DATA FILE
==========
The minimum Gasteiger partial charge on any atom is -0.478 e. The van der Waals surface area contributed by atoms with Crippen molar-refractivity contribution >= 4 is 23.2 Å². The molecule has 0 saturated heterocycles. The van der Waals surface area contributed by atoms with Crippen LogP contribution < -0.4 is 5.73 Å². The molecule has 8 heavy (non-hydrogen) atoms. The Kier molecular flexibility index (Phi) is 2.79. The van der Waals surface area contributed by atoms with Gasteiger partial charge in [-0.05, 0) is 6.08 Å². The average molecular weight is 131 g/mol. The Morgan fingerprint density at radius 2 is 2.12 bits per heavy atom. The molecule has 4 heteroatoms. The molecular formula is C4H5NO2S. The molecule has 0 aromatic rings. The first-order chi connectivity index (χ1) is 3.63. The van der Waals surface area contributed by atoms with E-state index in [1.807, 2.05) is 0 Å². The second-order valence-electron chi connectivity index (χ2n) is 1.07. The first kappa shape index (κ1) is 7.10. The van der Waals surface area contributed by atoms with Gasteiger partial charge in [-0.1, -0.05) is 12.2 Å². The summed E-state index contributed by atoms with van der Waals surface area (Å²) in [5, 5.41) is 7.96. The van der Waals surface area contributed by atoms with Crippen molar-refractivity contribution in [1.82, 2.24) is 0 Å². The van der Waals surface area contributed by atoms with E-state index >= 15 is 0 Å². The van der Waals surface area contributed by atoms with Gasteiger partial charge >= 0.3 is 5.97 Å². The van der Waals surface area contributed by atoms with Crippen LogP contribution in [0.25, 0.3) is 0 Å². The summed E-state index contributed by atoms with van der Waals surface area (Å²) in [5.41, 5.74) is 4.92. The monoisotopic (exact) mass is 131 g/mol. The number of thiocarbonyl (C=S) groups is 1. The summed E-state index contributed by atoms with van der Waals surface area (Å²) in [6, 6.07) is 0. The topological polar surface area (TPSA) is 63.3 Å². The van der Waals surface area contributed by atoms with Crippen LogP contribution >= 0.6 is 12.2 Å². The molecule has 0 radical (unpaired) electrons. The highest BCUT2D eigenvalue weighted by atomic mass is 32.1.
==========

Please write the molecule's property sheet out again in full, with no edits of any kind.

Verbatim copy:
The minimum Gasteiger partial charge on any atom is -0.478 e. The van der Waals surface area contributed by atoms with Crippen molar-refractivity contribution >= 4 is 23.2 Å². The molecule has 0 saturated heterocycles. The van der Waals surface area contributed by atoms with Crippen LogP contribution < -0.4 is 5.73 Å². The molecule has 8 heavy (non-hydrogen) atoms. The Kier molecular flexibility index (Phi) is 2.79. The van der Waals surface area contributed by atoms with Gasteiger partial charge in [-0.05, 0) is 6.08 Å². The average molecular weight is 131 g/mol. The Morgan fingerprint density at radius 2 is 2.12 bits per heavy atom. The molecule has 4 heteroatoms. The molecular formula is C4H5NO2S. The molecule has 0 aromatic rings. The first-order chi connectivity index (χ1) is 3.63. The van der Waals surface area contributed by atoms with E-state index in [1.807, 2.05) is 0 Å². The second-order valence-electron chi connectivity index (χ2n) is 1.07. The first kappa shape index (κ1) is 7.10. The van der Waals surface area contributed by atoms with Gasteiger partial charge in [-0.1, -0.05) is 12.2 Å². The summed E-state index contributed by atoms with van der Waals surface area (Å²) in [5, 5.41) is 7.96. The van der Waals surface area contributed by atoms with Crippen molar-refractivity contribution in [1.82, 2.24) is 0 Å². The van der Waals surface area contributed by atoms with E-state index >= 15 is 0 Å². The van der Waals surface area contributed by atoms with Gasteiger partial charge >= 0.3 is 5.97 Å². The van der Waals surface area contributed by atoms with Crippen LogP contribution in [0.25, 0.3) is 0 Å². The summed E-state index contributed by atoms with van der Waals surface area (Å²) in [5.41, 5.74) is 4.92. The monoisotopic (exact) mass is 131 g/mol. The number of thiocarbonyl (C=S) groups is 1. The summed E-state index contributed by atoms with van der Waals surface area (Å²) in [6, 6.07) is 0. The topological polar surface area (TPSA) is 63.3 Å². The van der Waals surface area contributed by atoms with Crippen LogP contribution >= 0.6 is 12.2 Å². The molecule has 0 radical (unpaired) electrons. The highest BCUT2D eigenvalue weighted by atomic mass is 32.1.